We acknowledge some limitations to the present study. First, our data were drawn from a relatively small sample; a larger sample size could contribute to improved accuracy of the model. However, while small in number, our interviews captured a wide diversity of participants (both landholders and other stakeholders). Second, many interpersonal characteristics of landholders that fell outside the scope of this study may also affect participation rates. Third, future studies may benefit from exploring the barriers to adoption of these programs as seen by non-participants of the program. Finally, our model was developed exclusively for the current carbon market political setting.

5. Conclusions

Increasing landholder participation rates is, arguably, one of the most important factors leading to the achievement of the landscape scale biodiversity conservation and carbon abatement goals typically stated by biodiverse carbon planting schemes. Results from our study indicate that higher adoption rates depend on the design of programs and the value

of co-benefits, as perceived by the landholders. Stacking and bundling credits with a more flexible permanence option have the potential to increase the likelihood of landholders participating in biodiverse carbon schemes. Hence, a more flexible program design that offers different options for landholders to choose from, based on their own knowledge and available resources (e.g. time) seems to provide the optimal scenario for improving landholder participation rates. Furthermore, programs should ensure that the landscape-specific co-benefits of participation are effectively communicated to landholders.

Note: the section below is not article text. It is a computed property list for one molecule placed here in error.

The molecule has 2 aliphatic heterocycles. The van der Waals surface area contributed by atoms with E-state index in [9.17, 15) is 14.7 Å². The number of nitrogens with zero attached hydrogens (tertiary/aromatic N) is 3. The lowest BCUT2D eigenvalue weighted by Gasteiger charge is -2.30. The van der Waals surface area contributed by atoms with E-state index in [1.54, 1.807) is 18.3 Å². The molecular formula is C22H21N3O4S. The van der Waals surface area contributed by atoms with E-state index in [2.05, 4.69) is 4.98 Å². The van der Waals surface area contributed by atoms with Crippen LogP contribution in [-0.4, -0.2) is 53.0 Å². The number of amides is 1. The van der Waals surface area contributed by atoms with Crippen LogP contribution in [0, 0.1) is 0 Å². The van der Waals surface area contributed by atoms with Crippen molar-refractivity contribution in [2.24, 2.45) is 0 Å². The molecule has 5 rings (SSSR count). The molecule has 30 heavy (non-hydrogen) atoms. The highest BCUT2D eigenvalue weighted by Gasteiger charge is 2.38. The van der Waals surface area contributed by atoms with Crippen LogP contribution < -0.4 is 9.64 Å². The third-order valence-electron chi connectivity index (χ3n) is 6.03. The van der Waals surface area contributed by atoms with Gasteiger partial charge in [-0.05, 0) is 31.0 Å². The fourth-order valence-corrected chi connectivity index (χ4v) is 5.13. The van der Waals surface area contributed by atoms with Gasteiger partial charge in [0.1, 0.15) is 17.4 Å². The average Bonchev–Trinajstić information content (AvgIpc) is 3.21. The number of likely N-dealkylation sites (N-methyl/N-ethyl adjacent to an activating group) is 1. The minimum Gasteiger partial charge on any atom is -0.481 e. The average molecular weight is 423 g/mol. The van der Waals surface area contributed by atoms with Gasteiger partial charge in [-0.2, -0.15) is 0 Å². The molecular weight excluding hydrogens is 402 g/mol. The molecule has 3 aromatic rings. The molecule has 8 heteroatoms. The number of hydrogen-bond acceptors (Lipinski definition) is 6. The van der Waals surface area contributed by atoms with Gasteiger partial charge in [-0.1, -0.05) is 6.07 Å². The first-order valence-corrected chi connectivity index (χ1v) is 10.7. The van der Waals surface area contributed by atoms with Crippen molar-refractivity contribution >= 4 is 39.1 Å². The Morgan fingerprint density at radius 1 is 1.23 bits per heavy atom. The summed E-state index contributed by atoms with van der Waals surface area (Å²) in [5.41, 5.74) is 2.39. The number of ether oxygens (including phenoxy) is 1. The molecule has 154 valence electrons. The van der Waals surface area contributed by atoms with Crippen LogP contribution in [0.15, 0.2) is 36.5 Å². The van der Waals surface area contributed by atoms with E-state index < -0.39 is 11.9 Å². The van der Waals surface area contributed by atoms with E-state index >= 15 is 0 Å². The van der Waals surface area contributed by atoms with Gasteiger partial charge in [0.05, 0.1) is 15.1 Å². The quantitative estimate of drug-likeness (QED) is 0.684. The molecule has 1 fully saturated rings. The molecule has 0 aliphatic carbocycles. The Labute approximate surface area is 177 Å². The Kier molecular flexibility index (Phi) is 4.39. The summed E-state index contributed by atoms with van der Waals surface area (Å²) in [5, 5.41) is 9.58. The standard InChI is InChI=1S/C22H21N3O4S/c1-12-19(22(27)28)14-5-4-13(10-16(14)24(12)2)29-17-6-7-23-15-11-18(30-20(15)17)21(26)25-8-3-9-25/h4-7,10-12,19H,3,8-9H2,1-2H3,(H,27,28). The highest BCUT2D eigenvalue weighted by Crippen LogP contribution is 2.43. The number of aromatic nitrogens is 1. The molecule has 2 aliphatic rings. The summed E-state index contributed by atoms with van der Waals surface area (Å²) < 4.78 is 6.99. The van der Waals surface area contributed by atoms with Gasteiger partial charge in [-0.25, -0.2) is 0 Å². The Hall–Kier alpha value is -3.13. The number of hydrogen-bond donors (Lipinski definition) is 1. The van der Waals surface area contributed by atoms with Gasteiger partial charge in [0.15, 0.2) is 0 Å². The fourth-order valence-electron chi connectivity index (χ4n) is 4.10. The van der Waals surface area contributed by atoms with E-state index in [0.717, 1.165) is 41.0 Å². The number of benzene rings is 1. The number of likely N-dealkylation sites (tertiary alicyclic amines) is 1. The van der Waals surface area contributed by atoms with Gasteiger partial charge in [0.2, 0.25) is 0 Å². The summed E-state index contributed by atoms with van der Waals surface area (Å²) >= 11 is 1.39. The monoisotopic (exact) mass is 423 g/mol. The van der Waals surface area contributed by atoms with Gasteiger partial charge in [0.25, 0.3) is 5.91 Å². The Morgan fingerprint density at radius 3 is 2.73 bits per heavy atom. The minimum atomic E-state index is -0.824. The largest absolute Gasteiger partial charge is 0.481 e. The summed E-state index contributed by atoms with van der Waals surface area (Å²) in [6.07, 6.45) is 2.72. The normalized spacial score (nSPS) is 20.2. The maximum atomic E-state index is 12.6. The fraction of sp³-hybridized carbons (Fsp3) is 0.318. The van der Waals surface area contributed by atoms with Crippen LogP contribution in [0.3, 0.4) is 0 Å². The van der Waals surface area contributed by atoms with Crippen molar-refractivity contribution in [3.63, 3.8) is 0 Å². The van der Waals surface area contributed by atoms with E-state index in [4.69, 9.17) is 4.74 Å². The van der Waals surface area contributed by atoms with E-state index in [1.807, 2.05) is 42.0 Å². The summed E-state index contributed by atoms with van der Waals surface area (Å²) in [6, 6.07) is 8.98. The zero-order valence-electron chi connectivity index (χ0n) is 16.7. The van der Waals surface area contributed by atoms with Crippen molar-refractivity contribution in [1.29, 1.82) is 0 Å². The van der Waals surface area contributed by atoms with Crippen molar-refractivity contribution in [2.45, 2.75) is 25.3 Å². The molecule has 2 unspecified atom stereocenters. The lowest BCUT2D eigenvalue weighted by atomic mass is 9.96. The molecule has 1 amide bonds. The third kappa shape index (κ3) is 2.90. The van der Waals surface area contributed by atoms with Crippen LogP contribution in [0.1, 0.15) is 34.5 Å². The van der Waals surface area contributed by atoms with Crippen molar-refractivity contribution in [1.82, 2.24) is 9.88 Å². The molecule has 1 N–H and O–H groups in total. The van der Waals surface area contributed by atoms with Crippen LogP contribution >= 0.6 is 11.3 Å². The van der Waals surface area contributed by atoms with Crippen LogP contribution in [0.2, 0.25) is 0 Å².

This research was conducted with the support of funding from the Australian Government's National Environmental Science Programme—Threatened Species Recovery Hub (FT130101225) and the Australian Research Council Centre of Excellence for Environmental Decisions (CE11E0083). Luis Mata is supported by the National Environmental Scientific Programme—Clean Air and Urban Landscapes Hub. Sarah Bekessy is supported by an ARC Future Fellowship.

Appendix A. Supplementary data

Supplementary material related to this article can be found online at


Aalders, I., 2008. Modeling land-use decision behavior with Bayesian belief networks. Ecol. Soc. 13.

Australian Government. 2013. About the CFI, Total number of Australian carbon credit units (ACCUs) issued in Q2 of 2013-14. Canberra. Australian Government. 2014a. Carbon Farming Initiative project transition into the Emissions Reduction Fund [WWW Document]. Carbon Farming Initiat. Proj. Transit. into Emiss. Reduct. Fund. URL: (accessed 1.14.15).

Australian Government. 2014b. Methodologies [WWW Document]. URL:

fund/cfi/methodologies (accessed 1.14.15). Bacon, P.J., Cain, J.D., Howard, D.C., 2002. Belief network models of land manager decisions and land use change. J. Environ. Manag. 65,1-23. Balderas Torres, A., MacMillan, D.C., Skutsch, M., Lovett, J.C., 2015. "Yes-in-my-backyard": Spatial differences in the valuation of forest services and local